In the world’s most advanced beer market, the United States, it’s common to find breweries that focus on just one or two styles. Lately we’ve seen the same thing happening in Australia. Tasmania’s Two Metre Tall, Sydney’s Wildflower, Byron Bay’s Forest for the Trees and Fixation and Molly Rose here in Melbourne.
“They’re doing the one thing and doing it really well,” says Ian Jones, co-founder of Reservoir newcomer Future Mountain Brewing and Blending, which aims to do exactly that.
Jones and business partner Shane Ferguson met working at Braeside brewery Boatrocker and bonded over their love of yeast-driven farmhouse beers and bracing American-style sours. And you won’t find much else on the menu at their new taproom, formerly an auto repair shop, in Reservoir.
The 10 current options include a subtly spicy white ale; a biscuit-y rye pilsner and a puckering yet balanced golden sour that comes plain, or fermented with one of three fruits. Right now those are peach, cherry and apricot, but the duo will introduce new flavours seasonally. They’ve formed a relationship with a small orchard in the Yarra Valley that grows less common fruits such as feijoa.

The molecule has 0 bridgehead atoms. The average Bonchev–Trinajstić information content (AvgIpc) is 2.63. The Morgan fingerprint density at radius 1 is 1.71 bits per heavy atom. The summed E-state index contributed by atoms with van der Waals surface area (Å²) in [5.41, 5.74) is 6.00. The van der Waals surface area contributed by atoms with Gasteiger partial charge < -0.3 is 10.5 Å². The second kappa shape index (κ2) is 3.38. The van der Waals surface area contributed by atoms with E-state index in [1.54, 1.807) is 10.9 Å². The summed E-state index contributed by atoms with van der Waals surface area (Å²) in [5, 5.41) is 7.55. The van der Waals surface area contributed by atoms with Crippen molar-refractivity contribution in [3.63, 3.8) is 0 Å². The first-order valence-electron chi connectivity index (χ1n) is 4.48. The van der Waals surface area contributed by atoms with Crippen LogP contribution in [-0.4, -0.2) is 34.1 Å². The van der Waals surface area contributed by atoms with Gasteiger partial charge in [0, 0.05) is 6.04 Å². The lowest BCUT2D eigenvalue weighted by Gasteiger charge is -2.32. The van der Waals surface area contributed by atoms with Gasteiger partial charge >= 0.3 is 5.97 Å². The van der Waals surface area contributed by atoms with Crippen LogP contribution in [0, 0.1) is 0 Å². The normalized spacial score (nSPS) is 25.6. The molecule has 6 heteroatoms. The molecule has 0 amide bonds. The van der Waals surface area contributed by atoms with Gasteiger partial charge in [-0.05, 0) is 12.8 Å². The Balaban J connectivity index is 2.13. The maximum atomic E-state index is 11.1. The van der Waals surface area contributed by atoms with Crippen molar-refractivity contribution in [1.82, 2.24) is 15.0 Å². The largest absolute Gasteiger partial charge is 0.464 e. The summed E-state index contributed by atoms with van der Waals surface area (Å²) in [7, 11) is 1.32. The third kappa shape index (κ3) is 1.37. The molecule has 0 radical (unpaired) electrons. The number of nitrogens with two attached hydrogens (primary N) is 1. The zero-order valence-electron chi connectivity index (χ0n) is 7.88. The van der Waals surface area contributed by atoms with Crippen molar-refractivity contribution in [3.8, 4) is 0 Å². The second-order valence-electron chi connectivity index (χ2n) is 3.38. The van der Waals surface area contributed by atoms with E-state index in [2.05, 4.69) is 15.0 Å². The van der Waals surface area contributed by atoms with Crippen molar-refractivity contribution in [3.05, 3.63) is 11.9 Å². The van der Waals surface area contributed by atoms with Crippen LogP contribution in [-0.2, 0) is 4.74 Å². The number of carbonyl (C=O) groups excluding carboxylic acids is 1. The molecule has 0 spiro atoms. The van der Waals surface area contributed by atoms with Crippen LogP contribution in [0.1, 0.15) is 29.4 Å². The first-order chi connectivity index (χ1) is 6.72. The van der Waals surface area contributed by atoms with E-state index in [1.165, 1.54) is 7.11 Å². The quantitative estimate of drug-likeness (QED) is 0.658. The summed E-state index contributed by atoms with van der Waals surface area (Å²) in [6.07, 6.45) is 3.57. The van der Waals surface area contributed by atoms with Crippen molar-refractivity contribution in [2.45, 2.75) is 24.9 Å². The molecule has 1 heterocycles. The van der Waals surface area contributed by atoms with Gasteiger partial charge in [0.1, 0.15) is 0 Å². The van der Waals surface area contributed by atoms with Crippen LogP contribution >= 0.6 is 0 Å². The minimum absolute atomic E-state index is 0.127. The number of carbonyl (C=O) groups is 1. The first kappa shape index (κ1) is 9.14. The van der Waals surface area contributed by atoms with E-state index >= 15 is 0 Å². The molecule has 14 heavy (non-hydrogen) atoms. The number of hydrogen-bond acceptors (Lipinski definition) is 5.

A bourbon-barrel-aged oatmeal stout (for winter) and a collab with a gin producer are also on the horizon.
The bar area is surrounded by 55 barrels, inside which various brews are left to mellow and take on subtle oaky notes. The “blending” part of Future Mountain’s name refers to the mixing separate barrels in prudent ratios to achieve particular flavour profiles (more balanced, usually). This is common at traditional Belgian breweries and newer players in the US.
Behind a glass door marked “Culture Club”, a motley collection of beakers holds carefully nurtured yeasts and souring bacteria such as lactobacillus and pediococcus. Future Mountain doesn’t make wild or spontaneously fermented beer where ambient microorganisms are used to start fermentation. All the tanks are sterile until a resident of this room is introduced into them. Jones has been collecting samples for a number of years, including some from the most-hyped brewery in American craft history, Russian River, and others from Belgium’s most revered brewery, the 120-year-old Cantillon.
A brief food menu includes hot pies; sausage rolls; Middle Eastern flatbreads; and pork, olive and provolone twiggy sticks. Ferguson and Jones didn’t want to make it too complicated, lest it distract from the all-important beer.
Keen for more beer? See our guide to Melbourne’s Best Brewery Bars.
Future Mountain Brewing and Blending
703–707 Plenty Road, Reservoir
This article first appeared on Broadsheet on April 4, 2019. Menu items may have changed since publication.